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Static Timing On De-Smogged California Car- Advance Past 6 Btdc?


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I've removed the reactor manifold (air pump, egr system, etc.) from my stock 1976 car.

Older, wiser people have told me that one can easily explode a muffler because at idle,

the mixture is no longer diluted with exhaust, there is no after-burn in the reactor and

the static timing is quite low, ie, 6 degrees or so.

 

Where should my static timing be to avoid problems?

 

I should probably disable the vacumn retard (I have the adv. and ret. distributor) and

hook up the vac. adv. to manifold vacumn, yes?

 

Many thanks!

 

 

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Disable vacuum retard and hook up vacuum advance, thats what my desmogged 76 is setup at.

 

Is the car running? Set timing at 1500rpm and check fuel mixture and be done. You're not going to blow up a muffler.

Er, uh, it was running just fine before I "fixed" it. Now, it won't stay lit under 2500 RPM or so.

But I did replace the points, wires, cap, rotor and coil, so I have many grey areas to think about.

Dwell was 51 when it would not idle, but it is now set at 61 but I have yet to muster the courage to

see what happens ;>) I should check the electric idle shutoff valve to be sure it stays open, kill the vac. ret

and so forth. Thanks!

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I have verified the dwell is at 61, the points begin to open very close to TDC and I have not moved the dizzy at all.

So, should I keep it running at 2000 rpm and then spray some starting fluid wherever an intake leak might occur?

Or safer to use a hefty cigar, piece of incense or one of those green bug sprialy thingies?

 

I should note the intake manifold is one that has been peanutted out for the weber carb, but I have the original

solex didta on there. Probably not a problem?

MY THANKS for your concern and help!

 

 

 

Are you sure that there aren't any intake leaks after removing everything? That and it's really best to set the timing dynamically to 28-34 deg at 2500rpm with vacuum disconnected.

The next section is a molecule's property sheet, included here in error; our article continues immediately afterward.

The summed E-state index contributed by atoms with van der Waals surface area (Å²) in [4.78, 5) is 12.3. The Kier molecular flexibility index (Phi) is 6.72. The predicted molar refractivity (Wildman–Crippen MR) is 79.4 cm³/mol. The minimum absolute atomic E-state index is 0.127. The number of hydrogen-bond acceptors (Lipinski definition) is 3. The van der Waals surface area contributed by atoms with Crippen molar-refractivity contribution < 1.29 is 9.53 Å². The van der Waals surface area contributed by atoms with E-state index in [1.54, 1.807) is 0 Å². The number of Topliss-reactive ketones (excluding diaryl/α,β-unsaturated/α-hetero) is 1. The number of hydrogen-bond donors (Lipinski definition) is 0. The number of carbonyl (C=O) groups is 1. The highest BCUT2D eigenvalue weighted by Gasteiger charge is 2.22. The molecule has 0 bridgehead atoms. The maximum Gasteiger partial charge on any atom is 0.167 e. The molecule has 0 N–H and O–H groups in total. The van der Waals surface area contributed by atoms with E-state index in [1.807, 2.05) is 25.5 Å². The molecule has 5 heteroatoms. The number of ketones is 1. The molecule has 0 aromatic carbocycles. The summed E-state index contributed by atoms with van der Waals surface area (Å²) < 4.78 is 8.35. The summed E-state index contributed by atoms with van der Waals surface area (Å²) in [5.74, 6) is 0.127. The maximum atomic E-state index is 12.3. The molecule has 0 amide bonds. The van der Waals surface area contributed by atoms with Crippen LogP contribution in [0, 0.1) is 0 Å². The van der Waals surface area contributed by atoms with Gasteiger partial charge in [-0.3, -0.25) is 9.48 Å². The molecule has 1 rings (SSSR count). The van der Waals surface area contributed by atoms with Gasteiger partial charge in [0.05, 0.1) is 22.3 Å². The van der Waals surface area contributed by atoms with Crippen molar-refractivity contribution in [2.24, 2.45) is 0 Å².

Vacuum advance is usually connected to ported vacuum.... And yes check that the idle valve is still operating.

HTH

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Well, 2000rpm is a BIG vacuum leak, and should be obvious; something like not capping off the EGR or Air Injection stuff leading to the intake manifold. You should also hear a massive vacuum leak like this. We have a smoke machine (like model train smoke only much more and electric pump to fill the motor. Otherwise for smaller leaks I take a propane bottle with a nozzle on it (like a can of carb cleaner only safer). Following the smoke being sucked in from a lit cigar would work better for a small leak with the engine at idle.

 

The idle valve being bad will cause a very similar thing, won't run without holding the throttle open to hold the motor above 2K. Dies if you try and let it get anywhere near idle.

 

HTH

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Maybe I should have given some hints. No, think around the 1940's...it's pretty obscure...it was a 1941 Caddy

with a military motor in it - there were 2 big bearing in the manifold, apparently for use in tanks where they

would take power from somewhere, run a shaft thru the manifold to power something, maybe a turret?

 

 

 

Porsche 928.

 

Do I win?

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I was afraid (and hoping!) you'd say that. Because I don't think it is a leak. The idle valve has power to it, but I

better check for that little click that I used to hear when plugging and unplugging it. Keep your toes crossed,

and I really do appreciate your time!

 

 

Well, 2000rpm is a BIG vacuum leak, and should be obvious; something like not capping off the EGR or Air Injection stuff leading to the intake manifold. You should also hear a massive vacuum leak like this. We have a smoke machine (like model train smoke only much more and electric pump to fill the motor. Otherwise for smaller leaks I take a propane bottle with a nozzle on it (like a can of carb cleaner only safer). Following the smoke being sucked in from a lit cigar would work better for a small leak with the engine at idle.

 

The idle valve being bad will cause a very similar thing, won't run without holding the throttle open to hold the motor above 2K. Dies if you try and let it get anywhere near idle.

 

HTH